There is only sparse information on the feeding physiology of hagfish, and its metabolic consequences (reviewed by Martini, 1998; Glover and Bucking, 2015; Glover and Weinrauch, 2019). Indeed, in a recent Commentary in Journal of Experimental Biology, Glover and Weinrauch (2019) highlighted the need for more studies on this aspect of their physiology. Hagfish are traditionally known as scavengers on dead and dying vertebrates, burrowing into the carcasses (Shelton, 1978; Martini, 1998), and some nutrients may be directly absorbed through the skin (Glover et al., 2011). Less widely appreciated is the fact that hagfish are also active predators. Zintzen et al. (2011) documented targeted predation on fish buried in sand at depth in the wild. Hagfish are virtually blind, but find their prey by olfactory cues (Tamburri and Barry, 1999; Glover et al., 2019), probably detected by densely packed chemosensory cells (Schreiner organs; Braun and Northcutt, 1998) in the anterior body surface together with olfactory rosettes (Theisen, 1973). Although lacking jaws, hagfish are very capable of grasping prey with their dental plates and teeth, which can be advanced on either side of the mouth (Clark and Summers, 2007; Clark et al., 2010), followed by ingestion through the mouth apparatus – feeding by ‘engulfment’ (Eom and Wood, 2019). Various cartilaginous structures and complex deep protractor, clavatus, perpendicularis and tubulatus muscles are involved, enabling the dental plates and keratinous teeth to move forwards and backwards for grasping and pulling the prey objects. Several contraction cycles may be needed to force the food down the tract (Clark and Summers, 2007). Subsequent digestion and absorption appear to be slow processes, with morphological changes in the gut and long-lasting but variable post-prandial elevations (8–72 h) in ammonia excretion and O2 consumption (ṀO2) (Wilkie et al., 2017; Weinrauch et al., 2018; Glover et al., 2019). However, these two studies did not examine feeding by engulfment, but rather used either force feeding of low ration (5% of body mass) by gavage (Glover et al., 2019) or voluntary feeding of unknown ration by allowing the animals to bury into the carcass of a dead hake (Weinrauch et al., 2018).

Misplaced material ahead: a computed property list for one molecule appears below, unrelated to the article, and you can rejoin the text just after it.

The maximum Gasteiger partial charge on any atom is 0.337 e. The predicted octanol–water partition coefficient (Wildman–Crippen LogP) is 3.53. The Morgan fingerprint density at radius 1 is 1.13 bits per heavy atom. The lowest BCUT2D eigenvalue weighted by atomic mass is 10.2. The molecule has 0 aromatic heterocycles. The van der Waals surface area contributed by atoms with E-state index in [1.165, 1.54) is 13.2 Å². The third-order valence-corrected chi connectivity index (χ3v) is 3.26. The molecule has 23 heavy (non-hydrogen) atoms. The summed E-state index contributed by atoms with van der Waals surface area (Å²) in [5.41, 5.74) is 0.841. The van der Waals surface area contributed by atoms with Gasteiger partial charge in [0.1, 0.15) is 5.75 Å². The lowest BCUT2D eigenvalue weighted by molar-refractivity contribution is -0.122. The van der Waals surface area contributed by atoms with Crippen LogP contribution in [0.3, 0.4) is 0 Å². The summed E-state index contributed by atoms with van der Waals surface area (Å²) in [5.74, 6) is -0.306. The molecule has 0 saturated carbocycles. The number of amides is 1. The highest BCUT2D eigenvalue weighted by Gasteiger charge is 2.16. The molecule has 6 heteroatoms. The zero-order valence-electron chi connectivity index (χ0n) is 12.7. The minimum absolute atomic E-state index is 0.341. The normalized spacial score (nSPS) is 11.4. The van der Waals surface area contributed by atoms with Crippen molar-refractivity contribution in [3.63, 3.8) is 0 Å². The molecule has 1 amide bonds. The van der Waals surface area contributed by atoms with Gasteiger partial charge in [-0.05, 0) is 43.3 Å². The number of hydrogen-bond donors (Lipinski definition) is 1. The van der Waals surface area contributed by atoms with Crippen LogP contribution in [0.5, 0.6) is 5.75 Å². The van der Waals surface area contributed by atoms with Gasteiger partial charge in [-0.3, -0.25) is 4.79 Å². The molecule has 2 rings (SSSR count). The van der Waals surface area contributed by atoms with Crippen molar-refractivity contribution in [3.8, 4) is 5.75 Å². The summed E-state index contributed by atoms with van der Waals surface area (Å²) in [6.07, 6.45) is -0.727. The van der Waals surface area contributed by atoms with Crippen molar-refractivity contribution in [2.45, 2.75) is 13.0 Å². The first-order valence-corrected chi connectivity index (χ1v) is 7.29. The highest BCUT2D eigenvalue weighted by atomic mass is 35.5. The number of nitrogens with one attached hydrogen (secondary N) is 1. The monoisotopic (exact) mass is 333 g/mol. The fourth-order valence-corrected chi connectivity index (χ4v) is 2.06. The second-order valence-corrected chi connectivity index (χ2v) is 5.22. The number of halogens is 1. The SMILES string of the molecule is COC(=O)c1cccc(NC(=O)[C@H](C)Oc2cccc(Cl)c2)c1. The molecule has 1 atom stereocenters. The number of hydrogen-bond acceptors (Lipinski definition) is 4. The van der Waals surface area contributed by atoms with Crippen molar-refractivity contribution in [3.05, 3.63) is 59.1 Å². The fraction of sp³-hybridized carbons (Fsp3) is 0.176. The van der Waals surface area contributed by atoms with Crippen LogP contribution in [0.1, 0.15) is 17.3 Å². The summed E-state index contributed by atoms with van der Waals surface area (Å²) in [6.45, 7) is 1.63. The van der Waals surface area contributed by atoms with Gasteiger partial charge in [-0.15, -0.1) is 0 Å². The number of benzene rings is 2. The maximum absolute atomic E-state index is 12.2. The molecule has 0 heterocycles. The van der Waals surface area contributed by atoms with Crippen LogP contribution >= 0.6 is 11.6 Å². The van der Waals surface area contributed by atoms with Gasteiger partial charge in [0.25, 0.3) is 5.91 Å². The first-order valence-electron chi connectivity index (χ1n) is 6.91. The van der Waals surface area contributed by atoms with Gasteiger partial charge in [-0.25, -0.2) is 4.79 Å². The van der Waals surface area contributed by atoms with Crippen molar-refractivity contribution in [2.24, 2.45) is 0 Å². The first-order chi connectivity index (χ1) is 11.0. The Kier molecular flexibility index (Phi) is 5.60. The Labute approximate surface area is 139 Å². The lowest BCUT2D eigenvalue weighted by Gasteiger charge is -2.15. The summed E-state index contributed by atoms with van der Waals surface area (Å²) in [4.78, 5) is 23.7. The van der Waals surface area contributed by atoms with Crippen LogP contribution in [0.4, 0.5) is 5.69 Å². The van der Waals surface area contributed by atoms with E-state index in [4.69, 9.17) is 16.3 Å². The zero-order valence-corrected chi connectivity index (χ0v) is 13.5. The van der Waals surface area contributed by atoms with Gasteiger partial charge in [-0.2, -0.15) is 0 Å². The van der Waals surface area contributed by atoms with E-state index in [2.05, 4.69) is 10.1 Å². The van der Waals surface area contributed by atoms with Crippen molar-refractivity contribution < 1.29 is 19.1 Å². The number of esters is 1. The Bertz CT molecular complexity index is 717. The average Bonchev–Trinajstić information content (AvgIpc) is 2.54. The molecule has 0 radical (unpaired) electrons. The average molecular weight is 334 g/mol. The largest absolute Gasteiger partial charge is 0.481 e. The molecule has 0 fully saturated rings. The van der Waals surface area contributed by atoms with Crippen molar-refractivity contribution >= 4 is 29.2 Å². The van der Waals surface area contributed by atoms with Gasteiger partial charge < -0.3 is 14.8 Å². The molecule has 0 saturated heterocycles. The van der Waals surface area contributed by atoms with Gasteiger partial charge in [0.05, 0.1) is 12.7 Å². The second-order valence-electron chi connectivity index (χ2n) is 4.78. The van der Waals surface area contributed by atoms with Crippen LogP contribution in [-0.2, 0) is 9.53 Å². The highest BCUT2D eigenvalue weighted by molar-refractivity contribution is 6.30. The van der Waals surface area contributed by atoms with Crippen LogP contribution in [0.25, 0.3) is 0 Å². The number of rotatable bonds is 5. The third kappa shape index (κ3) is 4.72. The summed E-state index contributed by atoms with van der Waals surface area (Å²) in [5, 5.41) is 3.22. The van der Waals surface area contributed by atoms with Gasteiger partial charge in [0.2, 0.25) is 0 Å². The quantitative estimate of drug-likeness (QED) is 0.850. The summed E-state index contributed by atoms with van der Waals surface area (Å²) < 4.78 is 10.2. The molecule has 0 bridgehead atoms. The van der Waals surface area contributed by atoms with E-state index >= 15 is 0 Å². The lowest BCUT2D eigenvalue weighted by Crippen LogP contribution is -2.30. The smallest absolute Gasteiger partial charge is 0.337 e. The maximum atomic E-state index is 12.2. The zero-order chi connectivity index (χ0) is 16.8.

In the present study, we employed behavioural, physiological and morphological approaches to investigate the interface of feeding versus breathing in Eptatretus stoutii. Our particular focus was on voluntary feeding by engulfment, which ensures consumption of a high ration (∼20% of body mass), on the structures and pathways involved, and on the respiratory consequences. Clearly, there would be a potential for large chunks of ingested prey to interfere with the rhythmic pumping of the velum chamber. We employed both classical morphological approaches (dissection, silicone injection, video recording) and state of the art imaging techniques: diffusible iodine-based contrast-enhanced micro-computed tomography (DICE micro-CT) and high field micro-magnetic resonance imaging (micro-MRI). The latter was used to construct a visual tour through the breathing and feeding passages of the hagfish head. Previous anatomical uncertainties were resolved. We videoed the natural engulfment feeding behaviour in the laboratory, recorded the swallowing action, and then followed the hagfish to see how long it took to complete digestion. As the two previous reports of ṀO2 elevation after feeding differ in both methodology and observed responses (Weinrauch et al., 2018; Glover et al., 2019), we characterized patterns for 24 h after feeding by engulfment. In addition to ṀO2, we also examined whether ventilatory flow (the product of velar frequency and stroke volume), branchial O2 utilization or both increased, and whether the anterior-to-posterior gradient in O2 utilization persisted. Eom and Wood (2021) suggested several possible explanations for this gradient, including rebreathing of water from one pouch to the next as it passed posteriorly prior to expulsion. Our objective was to see whether there was any morphological basis for such re-breathing.
Based on the prior information summarized above, our specific hypotheses were: (i) that there would be anatomical separation of feeding versus breathing passages, such that rhythmic velum chamber contraction would not be blocked by engulfed prey objects; (ii) that there would be a morphological basis for the gradient in O2 utilization from the anterior to posterior gill pouches seen in resting fasted hagfish; (iii) that the expected ṀO2 elevation after feeding would be accompanied by increases in ventilatory flow as a result of elevations in both stroke volume and velar frequency, but little change in O2 utilization; and (iv) that the high ration associated with engulfment feeding would result in more marked elevation of ṀO2 than reported in previous studies (Weinrauch et al., 2018; Glover et al., 2019).
MATERIALS AND METHODS